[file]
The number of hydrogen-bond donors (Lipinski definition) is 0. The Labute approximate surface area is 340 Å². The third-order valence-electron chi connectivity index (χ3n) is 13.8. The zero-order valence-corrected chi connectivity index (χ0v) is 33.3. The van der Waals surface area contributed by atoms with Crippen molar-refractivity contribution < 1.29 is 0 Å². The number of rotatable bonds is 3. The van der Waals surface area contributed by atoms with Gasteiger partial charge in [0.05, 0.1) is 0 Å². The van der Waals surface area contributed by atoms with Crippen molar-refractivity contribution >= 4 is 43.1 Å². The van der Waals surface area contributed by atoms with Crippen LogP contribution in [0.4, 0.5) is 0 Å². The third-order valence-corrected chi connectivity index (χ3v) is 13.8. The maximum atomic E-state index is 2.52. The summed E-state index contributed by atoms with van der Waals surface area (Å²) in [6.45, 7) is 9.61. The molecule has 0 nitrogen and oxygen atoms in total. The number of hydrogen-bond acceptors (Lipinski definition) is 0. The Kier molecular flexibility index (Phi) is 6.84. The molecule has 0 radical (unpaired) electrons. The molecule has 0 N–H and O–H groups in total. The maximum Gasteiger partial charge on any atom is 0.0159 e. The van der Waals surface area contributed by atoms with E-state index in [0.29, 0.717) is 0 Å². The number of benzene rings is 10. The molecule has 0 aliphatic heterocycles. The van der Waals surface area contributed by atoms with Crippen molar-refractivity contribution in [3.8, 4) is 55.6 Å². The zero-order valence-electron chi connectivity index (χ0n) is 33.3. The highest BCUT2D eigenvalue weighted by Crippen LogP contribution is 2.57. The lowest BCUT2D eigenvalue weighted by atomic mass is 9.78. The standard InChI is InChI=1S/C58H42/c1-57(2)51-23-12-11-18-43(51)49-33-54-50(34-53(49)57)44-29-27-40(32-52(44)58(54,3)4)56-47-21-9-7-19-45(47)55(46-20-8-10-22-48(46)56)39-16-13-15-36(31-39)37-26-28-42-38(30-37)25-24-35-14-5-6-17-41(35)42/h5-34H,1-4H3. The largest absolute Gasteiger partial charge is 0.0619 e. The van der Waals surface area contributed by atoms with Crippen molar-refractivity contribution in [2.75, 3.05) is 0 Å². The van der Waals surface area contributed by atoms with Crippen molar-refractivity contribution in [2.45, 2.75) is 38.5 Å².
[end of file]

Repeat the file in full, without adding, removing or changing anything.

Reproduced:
The number of hydrogen-bond donors (Lipinski definition) is 0. The Labute approximate surface area is 340 Å². The third-order valence-electron chi connectivity index (χ3n) is 13.8. The zero-order valence-corrected chi connectivity index (χ0v) is 33.3. The van der Waals surface area contributed by atoms with Crippen molar-refractivity contribution < 1.29 is 0 Å². The number of rotatable bonds is 3. The van der Waals surface area contributed by atoms with Gasteiger partial charge in [0.05, 0.1) is 0 Å². The van der Waals surface area contributed by atoms with Crippen molar-refractivity contribution >= 4 is 43.1 Å². The van der Waals surface area contributed by atoms with Crippen LogP contribution in [0.4, 0.5) is 0 Å². The third-order valence-corrected chi connectivity index (χ3v) is 13.8. The maximum atomic E-state index is 2.52. The summed E-state index contributed by atoms with van der Waals surface area (Å²) in [6.45, 7) is 9.61. The molecule has 0 nitrogen and oxygen atoms in total. The number of hydrogen-bond acceptors (Lipinski definition) is 0. The Kier molecular flexibility index (Phi) is 6.84. The molecule has 0 radical (unpaired) electrons. The molecule has 0 N–H and O–H groups in total. The maximum Gasteiger partial charge on any atom is 0.0159 e. The van der Waals surface area contributed by atoms with E-state index in [0.29, 0.717) is 0 Å². The number of benzene rings is 10. The molecule has 0 aliphatic heterocycles. The van der Waals surface area contributed by atoms with Crippen molar-refractivity contribution in [3.8, 4) is 55.6 Å². The zero-order valence-electron chi connectivity index (χ0n) is 33.3. The highest BCUT2D eigenvalue weighted by Crippen LogP contribution is 2.57. The lowest BCUT2D eigenvalue weighted by atomic mass is 9.78. The standard InChI is InChI=1S/C58H42/c1-57(2)51-23-12-11-18-43(51)49-33-54-50(34-53(49)57)44-29-27-40(32-52(44)58(54,3)4)56-47-21-9-7-19-45(47)55(46-20-8-10-22-48(46)56)39-16-13-15-36(31-39)37-26-28-42-38(30-37)25-24-35-14-5-6-17-41(35)42/h5-34H,1-4H3. The largest absolute Gasteiger partial charge is 0.0619 e. The van der Waals surface area contributed by atoms with Crippen molar-refractivity contribution in [2.75, 3.05) is 0 Å². The van der Waals surface area contributed by atoms with Crippen molar-refractivity contribution in [2.45, 2.75) is 38.5 Å².